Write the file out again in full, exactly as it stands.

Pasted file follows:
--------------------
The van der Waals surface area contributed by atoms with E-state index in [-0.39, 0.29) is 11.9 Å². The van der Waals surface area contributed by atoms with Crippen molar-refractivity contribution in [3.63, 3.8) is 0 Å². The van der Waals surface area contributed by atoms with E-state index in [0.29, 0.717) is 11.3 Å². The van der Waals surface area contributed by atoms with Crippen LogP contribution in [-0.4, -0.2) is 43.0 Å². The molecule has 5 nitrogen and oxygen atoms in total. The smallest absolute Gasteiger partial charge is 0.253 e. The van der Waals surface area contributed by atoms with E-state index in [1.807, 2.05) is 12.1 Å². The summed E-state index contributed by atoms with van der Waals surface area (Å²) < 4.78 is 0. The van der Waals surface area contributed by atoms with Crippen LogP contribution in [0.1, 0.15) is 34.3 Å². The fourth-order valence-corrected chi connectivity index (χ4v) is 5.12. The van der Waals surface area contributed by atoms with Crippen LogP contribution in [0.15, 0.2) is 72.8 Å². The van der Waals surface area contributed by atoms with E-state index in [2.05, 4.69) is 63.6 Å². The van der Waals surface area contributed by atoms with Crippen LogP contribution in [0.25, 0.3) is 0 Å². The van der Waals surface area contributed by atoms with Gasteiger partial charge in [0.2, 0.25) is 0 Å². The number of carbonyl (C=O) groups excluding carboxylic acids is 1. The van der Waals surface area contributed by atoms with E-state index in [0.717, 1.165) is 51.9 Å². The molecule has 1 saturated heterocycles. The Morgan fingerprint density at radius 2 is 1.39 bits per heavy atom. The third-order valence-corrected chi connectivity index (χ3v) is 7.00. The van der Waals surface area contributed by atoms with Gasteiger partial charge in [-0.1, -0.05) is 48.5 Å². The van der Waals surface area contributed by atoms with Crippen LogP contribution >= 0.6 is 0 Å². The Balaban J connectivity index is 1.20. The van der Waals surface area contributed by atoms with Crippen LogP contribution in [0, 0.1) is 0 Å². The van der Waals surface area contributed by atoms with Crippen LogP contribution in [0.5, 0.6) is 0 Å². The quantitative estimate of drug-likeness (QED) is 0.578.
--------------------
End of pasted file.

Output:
The van der Waals surface area contributed by atoms with E-state index in [-0.39, 0.29) is 11.9 Å². The van der Waals surface area contributed by atoms with Crippen molar-refractivity contribution in [3.63, 3.8) is 0 Å². The van der Waals surface area contributed by atoms with E-state index in [0.29, 0.717) is 11.3 Å². The van der Waals surface area contributed by atoms with Crippen LogP contribution in [-0.4, -0.2) is 43.0 Å². The molecule has 5 nitrogen and oxygen atoms in total. The smallest absolute Gasteiger partial charge is 0.253 e. The van der Waals surface area contributed by atoms with E-state index in [1.807, 2.05) is 12.1 Å². The summed E-state index contributed by atoms with van der Waals surface area (Å²) < 4.78 is 0. The van der Waals surface area contributed by atoms with Crippen LogP contribution in [0.1, 0.15) is 34.3 Å². The fourth-order valence-corrected chi connectivity index (χ4v) is 5.12. The van der Waals surface area contributed by atoms with Crippen LogP contribution in [0.15, 0.2) is 72.8 Å². The van der Waals surface area contributed by atoms with E-state index in [2.05, 4.69) is 63.6 Å². The van der Waals surface area contributed by atoms with Crippen LogP contribution in [0.25, 0.3) is 0 Å². The van der Waals surface area contributed by atoms with Gasteiger partial charge in [0.2, 0.25) is 0 Å². The number of carbonyl (C=O) groups excluding carboxylic acids is 1. The van der Waals surface area contributed by atoms with E-state index in [0.717, 1.165) is 51.9 Å². The molecule has 1 saturated heterocycles. The Morgan fingerprint density at radius 2 is 1.39 bits per heavy atom. The third-order valence-corrected chi connectivity index (χ3v) is 7.00. The van der Waals surface area contributed by atoms with Gasteiger partial charge in [-0.1, -0.05) is 48.5 Å². The van der Waals surface area contributed by atoms with Crippen LogP contribution >= 0.6 is 0 Å². The Balaban J connectivity index is 1.20. The van der Waals surface area contributed by atoms with Crippen LogP contribution in [0, 0.1) is 0 Å². The van der Waals surface area contributed by atoms with Crippen LogP contribution in [0.5, 0.6) is 0 Å². The quantitative estimate of drug-likeness (QED) is 0.578.